The Philips Pavilion, a tent-like construction of hyperbolic paraboloids, was designed exclusively for the performance of the Poème électronique. During each eight-minute presentation, 500 visitors would be channeled through a Gesamtkunstwerk consisting of Varèse’s musical composition, Xenakis’ spatial design, and Le Corbusier’s projection of world history on the interior walls – a multimedia cosmology that began with apes and ended with Le Corbusier’s own work. In the Munich Kunstverein, Müller presented a model of the pavilion along with the “minuscule bureau” from Le Corbusier’s large studio at 35 rue de Sèvres in Paris. This study was a tiny, windowless room constructed according to “Modulor” proportions (226 x 259 x 226 cm). Containing only a table, a chair, a wall painting, and a sculpture mounted on a pedestal, it was intended to accommodate a maximum of four visitors. The confining character of the fully enclosed space was, according to Le Corbusier, supposed to force visitors to be concise and objective. Müller used the measurements of Le Corbusier’s study to create an installation doubling its structure. The dimensions of both spaces were identical to those of the “minuscule bureau,” and since they were constructed as mirror images of each other, the second space could only be entered through the first. The latter contained a built-in table like the original but without chairs. Unlike Le Corbusier’s colored design, this space was pure white, with no wall segments or sculpture. The second space reversed this principle. Completely lined with black carpet, it consisted of a black cube whose dimensions the viewer could not easily assimilate.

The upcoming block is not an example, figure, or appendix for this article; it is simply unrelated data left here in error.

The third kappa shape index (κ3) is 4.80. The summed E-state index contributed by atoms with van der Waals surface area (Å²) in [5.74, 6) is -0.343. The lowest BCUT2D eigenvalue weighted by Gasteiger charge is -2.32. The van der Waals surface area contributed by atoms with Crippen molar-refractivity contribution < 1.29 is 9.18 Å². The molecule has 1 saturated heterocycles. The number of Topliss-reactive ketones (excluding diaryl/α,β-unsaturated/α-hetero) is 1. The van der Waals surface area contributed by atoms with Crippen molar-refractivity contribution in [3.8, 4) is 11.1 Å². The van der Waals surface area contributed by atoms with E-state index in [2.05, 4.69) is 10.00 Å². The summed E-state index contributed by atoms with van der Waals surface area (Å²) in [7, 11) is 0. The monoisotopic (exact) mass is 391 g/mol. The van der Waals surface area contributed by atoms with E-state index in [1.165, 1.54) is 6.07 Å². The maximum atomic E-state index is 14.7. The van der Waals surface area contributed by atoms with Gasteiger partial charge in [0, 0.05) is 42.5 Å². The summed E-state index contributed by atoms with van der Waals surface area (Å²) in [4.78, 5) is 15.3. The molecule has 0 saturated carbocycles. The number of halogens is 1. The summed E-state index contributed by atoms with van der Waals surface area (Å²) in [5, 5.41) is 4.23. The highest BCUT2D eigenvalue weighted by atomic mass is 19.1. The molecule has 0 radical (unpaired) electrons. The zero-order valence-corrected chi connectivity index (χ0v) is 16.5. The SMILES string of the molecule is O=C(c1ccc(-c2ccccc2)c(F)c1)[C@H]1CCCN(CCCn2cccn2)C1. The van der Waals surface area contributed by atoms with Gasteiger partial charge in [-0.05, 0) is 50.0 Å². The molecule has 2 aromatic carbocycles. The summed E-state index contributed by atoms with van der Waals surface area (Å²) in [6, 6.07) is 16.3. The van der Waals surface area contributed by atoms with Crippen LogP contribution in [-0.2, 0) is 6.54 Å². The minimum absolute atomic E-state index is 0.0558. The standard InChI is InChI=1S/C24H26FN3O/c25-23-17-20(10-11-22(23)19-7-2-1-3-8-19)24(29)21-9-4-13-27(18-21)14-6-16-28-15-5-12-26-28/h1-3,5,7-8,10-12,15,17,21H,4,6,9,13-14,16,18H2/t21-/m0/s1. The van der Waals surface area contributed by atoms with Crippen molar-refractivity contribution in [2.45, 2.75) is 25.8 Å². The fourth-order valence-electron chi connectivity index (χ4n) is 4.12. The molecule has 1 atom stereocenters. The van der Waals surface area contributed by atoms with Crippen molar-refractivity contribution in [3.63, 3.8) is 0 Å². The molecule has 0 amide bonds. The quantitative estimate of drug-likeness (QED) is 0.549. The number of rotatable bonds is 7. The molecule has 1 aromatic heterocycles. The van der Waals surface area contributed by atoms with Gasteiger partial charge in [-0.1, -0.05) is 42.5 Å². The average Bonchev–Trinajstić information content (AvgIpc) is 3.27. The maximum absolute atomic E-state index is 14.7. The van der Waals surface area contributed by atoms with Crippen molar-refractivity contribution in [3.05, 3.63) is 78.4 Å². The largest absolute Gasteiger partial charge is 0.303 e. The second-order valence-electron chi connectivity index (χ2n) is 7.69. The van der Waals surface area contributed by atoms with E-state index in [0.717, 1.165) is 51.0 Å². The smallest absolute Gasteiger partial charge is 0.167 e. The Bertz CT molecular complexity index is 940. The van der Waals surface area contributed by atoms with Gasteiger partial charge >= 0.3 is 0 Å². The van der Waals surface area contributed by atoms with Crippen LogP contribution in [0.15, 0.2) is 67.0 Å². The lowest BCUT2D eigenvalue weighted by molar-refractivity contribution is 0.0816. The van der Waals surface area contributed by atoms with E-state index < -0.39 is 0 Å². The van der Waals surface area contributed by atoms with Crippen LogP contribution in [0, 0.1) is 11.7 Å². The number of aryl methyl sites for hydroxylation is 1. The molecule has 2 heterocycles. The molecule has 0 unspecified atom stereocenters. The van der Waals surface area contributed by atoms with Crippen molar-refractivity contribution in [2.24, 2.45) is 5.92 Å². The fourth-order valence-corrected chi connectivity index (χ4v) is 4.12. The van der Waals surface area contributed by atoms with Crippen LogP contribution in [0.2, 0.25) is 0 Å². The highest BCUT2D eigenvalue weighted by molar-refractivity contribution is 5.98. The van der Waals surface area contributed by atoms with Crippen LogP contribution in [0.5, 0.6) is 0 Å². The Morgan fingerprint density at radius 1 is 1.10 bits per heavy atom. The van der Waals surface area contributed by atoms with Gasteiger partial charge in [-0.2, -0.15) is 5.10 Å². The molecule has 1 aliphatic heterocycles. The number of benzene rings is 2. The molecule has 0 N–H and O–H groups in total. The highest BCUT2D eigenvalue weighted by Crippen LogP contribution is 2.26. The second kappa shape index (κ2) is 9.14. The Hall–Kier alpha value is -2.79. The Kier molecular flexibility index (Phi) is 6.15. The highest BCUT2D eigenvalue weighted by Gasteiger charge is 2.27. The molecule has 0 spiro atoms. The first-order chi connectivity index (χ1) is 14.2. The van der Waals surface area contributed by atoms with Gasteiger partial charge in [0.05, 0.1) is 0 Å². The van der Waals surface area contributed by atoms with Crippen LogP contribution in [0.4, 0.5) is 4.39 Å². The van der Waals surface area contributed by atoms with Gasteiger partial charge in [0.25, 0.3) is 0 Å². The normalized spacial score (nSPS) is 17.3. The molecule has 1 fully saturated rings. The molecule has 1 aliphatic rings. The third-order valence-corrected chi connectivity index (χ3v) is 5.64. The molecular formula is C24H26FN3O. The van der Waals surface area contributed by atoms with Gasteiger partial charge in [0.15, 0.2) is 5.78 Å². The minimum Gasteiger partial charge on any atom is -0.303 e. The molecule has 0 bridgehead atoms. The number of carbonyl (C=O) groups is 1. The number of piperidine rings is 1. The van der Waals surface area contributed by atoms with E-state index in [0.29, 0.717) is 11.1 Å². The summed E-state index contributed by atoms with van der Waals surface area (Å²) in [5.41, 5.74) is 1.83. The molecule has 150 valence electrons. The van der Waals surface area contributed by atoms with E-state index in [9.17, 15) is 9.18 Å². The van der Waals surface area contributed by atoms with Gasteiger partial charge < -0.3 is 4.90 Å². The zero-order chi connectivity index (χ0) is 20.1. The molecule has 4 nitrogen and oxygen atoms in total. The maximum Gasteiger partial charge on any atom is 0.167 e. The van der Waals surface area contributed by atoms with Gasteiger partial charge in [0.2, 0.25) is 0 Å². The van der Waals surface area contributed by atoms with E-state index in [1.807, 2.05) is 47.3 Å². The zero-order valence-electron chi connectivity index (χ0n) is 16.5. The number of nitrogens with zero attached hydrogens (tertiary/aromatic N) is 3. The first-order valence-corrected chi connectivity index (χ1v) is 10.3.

To enter the white space of Le Corbusier’s study, visitors had to pass through a light-activated electric barrier, the only means by which the door could be opened and closed. A second, secured glass door blocked the entrance to the black cube. Only when the first door was closed did the second one open, allowing visitors to enter, and then closing again behind them. Triggered by a motion sensor, Varèse’s eight-minute composition Poème électronique would then play in the black box. Here, the monumental presentation of world history originally created for the Philips Pavilion was repeated in a space whose door could only be opened by means of an alarm button. Near this installation, Müller displayed Le Corbusier’s original “Modulor” drawings and sketches on a yellow partition wall along with Varèse’s scores as well as quotations from Le Corbusier on his “bureau minuscule.”